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Will anyone emerge as the leader of these Dodgers' superstars?

February 11, 2013|By Steve Dilbeck
  • Matt Kemp, left, and Adrian Gonzalez are two possibilities to fill the Dodgers' leadership void this season.
Matt Kemp, left, and Adrian Gonzalez are two possibilities to fill the Dodgers'… (Greg Fiume / Getty Images )

All giddy are you? Feel like a pup whose tail won’t stop wagging?

Pitchers and catchers report Tuesday and the Dodgers look loaded. Studs throughout the lineup! A rotation eight deep! An overflowing bullpen! Millions for everyone!

What could go wrong?

I mean, other than Fiasco City? Other than a collection of stars who mesh about as well colliding supernovas. Other than the Dodgers turning into baseball’s version of … the Lakers.

What could possibly be missing?

Someone to lead the way. Someone in the clubhouse everyone believes in and gets behind. Someone they listen to and respect. Someone whose work ethic screams louder than words. Who is not just willing to speak up at the right moment, but will be heard and followed when they do.

Said team part-owner Magic Johnson, who knows a little something about leadership, to The Times’ Bill Shaikin:

“If we're going to win our division -- especially when we're up against two incredible teams, when you think about the World Series-champion Giants, and we feel that the Diamondbacks are just as good -- somebody is going to have to emerge as a leader, and say things to guys that sometimes they may not like, but tell them the truth.”

This void has been noticed beyond local proximity. Said one National League executive to ESPN’s Jayson Stark on the NL West:

“The Dodgers have the most talent and the best résumés. But there's also the potential for a lot of dysfunction there. I give the Yankees credit all those years when they had a superstar roster, because they were able to function as a team. And that was because of leadership: [Derek] Jeter, [Mariano] Rivera, [Jorge] Posada, [Andy] Pettitte, Bernie [Williams].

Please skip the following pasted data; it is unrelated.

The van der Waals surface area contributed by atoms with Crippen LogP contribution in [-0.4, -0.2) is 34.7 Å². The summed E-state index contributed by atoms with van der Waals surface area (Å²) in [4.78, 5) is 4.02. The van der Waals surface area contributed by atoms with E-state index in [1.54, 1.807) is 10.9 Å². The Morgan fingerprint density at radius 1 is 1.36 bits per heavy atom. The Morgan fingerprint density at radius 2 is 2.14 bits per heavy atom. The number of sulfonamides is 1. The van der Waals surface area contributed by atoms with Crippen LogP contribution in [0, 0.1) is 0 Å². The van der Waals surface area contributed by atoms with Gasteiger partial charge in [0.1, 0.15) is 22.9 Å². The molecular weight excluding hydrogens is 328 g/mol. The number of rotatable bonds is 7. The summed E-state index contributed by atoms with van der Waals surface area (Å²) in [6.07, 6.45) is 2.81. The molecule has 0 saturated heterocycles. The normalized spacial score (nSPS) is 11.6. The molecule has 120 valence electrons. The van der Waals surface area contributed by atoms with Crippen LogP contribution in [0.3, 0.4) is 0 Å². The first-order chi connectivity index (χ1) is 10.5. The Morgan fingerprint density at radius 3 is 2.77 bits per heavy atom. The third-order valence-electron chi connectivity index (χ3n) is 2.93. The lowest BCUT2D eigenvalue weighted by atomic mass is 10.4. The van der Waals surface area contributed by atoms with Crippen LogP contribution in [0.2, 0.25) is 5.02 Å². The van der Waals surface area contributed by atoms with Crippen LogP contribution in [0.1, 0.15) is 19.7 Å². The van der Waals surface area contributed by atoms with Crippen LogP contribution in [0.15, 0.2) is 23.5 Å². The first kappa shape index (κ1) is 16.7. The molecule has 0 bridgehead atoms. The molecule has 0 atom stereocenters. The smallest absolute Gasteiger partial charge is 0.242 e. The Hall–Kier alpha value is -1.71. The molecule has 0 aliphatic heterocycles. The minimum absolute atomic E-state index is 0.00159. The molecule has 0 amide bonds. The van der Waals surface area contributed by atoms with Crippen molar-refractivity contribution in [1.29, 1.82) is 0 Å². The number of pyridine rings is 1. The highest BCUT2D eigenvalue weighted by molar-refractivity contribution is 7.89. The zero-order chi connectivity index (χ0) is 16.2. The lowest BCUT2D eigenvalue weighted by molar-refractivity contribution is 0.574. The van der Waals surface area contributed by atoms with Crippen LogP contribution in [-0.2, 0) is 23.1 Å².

“But whatever you think of [Josh] Beckett, [Carl] Crawford, Hanley [Ramirez], Adrian [Gonzalez] and [Zack] Greinke -- they're not Jeter, Posada, Rivera, Pettitte and Bernie. So we'll have to see if they're going to turn into the Lakers or the Dynasty Yankees. It'll be interesting.”

The Dodgers don’t have that person right now. Their greatest leader is probably Clayton Kershaw, whose talent and dedication and focus is unquestioned, even though he's just 24.

But starting pitchers who play only once every five days are more typically complementary leaders. The Dodgers need a leader who is on the field every day.

Magic suggested to Shaikin that the best candidates to fill the void are Matt Kemp and Gonzalez:

“To me, that is the missing part. What separates us from the Giants, really? We have just as much talent now. We have upgraded our pitching staff. I felt their pitching staff last year was better than ours. But the other main ingredient that we don't have that we must get is that one of these guys has got to emerge as a real captain who can lead us, especially in August and September, when it gets to be tough, hot, and we've got to grind it out.

“Who is that guy on our team? All 25 guys [would] know that there is one — or two, if Adrian and Matt are going to do it. That's fine. We have got to get a true leader on the Dodgers team.”

They may be the best candidates, though Gonzalez is reserved by nature and Kemp fairly light-hearted, not qualities typically associated with leadership. Which doesn’t mean one or both won’t emerge. They are the team’s most significant everyday players.

A.J. Ellis may have the most natural leadership ability but is beginning only his second year as the starting  catcher. It’s tough to step forward as a leader on a team of veteran stars when you have limited major-league playing time. Still, he showed signs of it last season and his position demands an element of it.

There is time for this to develop, but that time begins in the spring.

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